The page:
It could mean a project being badly delayed – and time is money – or even, in rare cases, being shelved. It could also mean developers feeling obliged to undertake expensive remediation measures to clean up the site when it is not in fact necessary.
Some consultants, however, realise the limitations of this test – which was initially developed for waste classification and not for environmental uses – and are increasingly aware of the alternatives, especially when dealing with sites with significant or complex contamination issues. Alternatives include tank testing and up-flow percolation testing, but many laboratories do not offer these tests.
The tank test is quite a long test and can last from anything between four and 64 days. A relatively new test, it is more realistic and generally provides a lower figure than the BS EN 12457 test.
When testing, a soil sample is taken that is essentially ‘monolithic’, meaning it has a fairly solid, clay-type consistency, rather than being broken up into small particles. It is then immersed into a tank, where it is left without being agitated or turned.
Only the surface of the material interacts with the solvent that leads to the leaching. This better simulates what would happen on-site –and is more accurate in analysing how much remediation will be required. It’s very hard to argue against, from a scientific point of view. It makes sense.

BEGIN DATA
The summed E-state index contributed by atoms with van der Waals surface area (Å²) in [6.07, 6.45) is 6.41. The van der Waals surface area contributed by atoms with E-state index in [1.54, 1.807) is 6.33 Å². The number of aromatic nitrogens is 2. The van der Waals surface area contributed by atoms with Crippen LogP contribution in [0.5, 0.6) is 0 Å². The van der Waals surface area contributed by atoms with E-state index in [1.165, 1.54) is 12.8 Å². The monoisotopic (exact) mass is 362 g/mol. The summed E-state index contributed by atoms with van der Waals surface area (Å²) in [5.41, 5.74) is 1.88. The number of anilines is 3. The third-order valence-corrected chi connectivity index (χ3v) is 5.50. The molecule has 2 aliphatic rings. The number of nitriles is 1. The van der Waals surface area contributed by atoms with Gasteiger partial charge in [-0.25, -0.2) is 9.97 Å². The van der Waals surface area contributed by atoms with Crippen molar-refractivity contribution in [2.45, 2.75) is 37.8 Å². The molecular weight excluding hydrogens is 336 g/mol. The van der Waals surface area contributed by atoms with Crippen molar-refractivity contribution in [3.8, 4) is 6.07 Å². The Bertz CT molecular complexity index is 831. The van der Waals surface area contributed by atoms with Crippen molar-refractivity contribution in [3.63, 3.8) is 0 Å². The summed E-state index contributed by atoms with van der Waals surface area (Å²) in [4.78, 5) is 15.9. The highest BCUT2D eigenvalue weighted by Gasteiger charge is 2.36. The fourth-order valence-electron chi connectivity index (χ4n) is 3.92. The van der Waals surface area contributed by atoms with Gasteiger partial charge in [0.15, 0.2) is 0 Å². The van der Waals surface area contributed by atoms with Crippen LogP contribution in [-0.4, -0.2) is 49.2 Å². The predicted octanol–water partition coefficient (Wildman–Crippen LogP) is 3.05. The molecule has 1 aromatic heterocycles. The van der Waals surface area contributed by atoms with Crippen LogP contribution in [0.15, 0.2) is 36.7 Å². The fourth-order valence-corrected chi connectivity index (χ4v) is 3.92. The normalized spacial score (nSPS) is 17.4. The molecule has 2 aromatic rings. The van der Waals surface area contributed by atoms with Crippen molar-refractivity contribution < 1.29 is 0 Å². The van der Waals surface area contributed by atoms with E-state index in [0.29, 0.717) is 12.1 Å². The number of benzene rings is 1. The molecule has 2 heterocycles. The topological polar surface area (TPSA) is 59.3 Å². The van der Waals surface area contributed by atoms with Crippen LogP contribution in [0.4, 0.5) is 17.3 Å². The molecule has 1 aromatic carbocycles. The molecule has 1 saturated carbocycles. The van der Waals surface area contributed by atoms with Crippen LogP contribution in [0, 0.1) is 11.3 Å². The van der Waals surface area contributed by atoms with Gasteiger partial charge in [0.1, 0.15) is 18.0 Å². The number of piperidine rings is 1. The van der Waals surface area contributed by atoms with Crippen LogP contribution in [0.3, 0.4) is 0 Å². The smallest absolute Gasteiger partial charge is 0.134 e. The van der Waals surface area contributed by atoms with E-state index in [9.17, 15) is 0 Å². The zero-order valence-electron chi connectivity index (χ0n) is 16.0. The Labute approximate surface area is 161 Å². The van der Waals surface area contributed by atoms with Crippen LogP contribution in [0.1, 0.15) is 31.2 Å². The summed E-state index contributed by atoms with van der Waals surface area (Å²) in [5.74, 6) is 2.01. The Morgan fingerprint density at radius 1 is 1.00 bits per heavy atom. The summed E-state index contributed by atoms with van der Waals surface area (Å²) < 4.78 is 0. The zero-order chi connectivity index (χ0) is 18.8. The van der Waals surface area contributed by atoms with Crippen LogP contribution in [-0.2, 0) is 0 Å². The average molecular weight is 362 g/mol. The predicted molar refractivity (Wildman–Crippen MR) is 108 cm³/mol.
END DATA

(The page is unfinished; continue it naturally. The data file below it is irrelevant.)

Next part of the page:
The up-flow percolation test, meanwhile, is used for situations where the soil is looser and made up of smaller particles like sand or pebbles, as can often be the case on industrial sites.
Here, the soil, granular enough to allow liquid to pass through it, is confined in a column-shaped receptacle. Water is slowly pumped through at a rate of a few centimetres a day, thus simulating groundwater or rainwater gradually working its way through the material. This process can last around 30 days before the leachate is analysed for contaminants.
Despite the greater sophistication, accuracy and usefulness of these latter two tests, there is very little official guidance available on the issue.
Even less laboratories offer the up-flow test than the tank test – it’s a question of development. This is a new area so there is less demand from the market at the moment, but we have always been committed to developing new technologies and new scientific methods – it’s our mantra.
We firmly believe there should be more official guidance to clarify the difference between leachability tests. While the batch test is covered by BS EN 12457 there is no other British Standard or guidance document produced by the Health and Safety Executive or the Environmental Agency that really shows how you relate the tank test to work on site. BS EN 15863 does describe the tank test, but that document was only published in 2015 and relates more to waste than soil.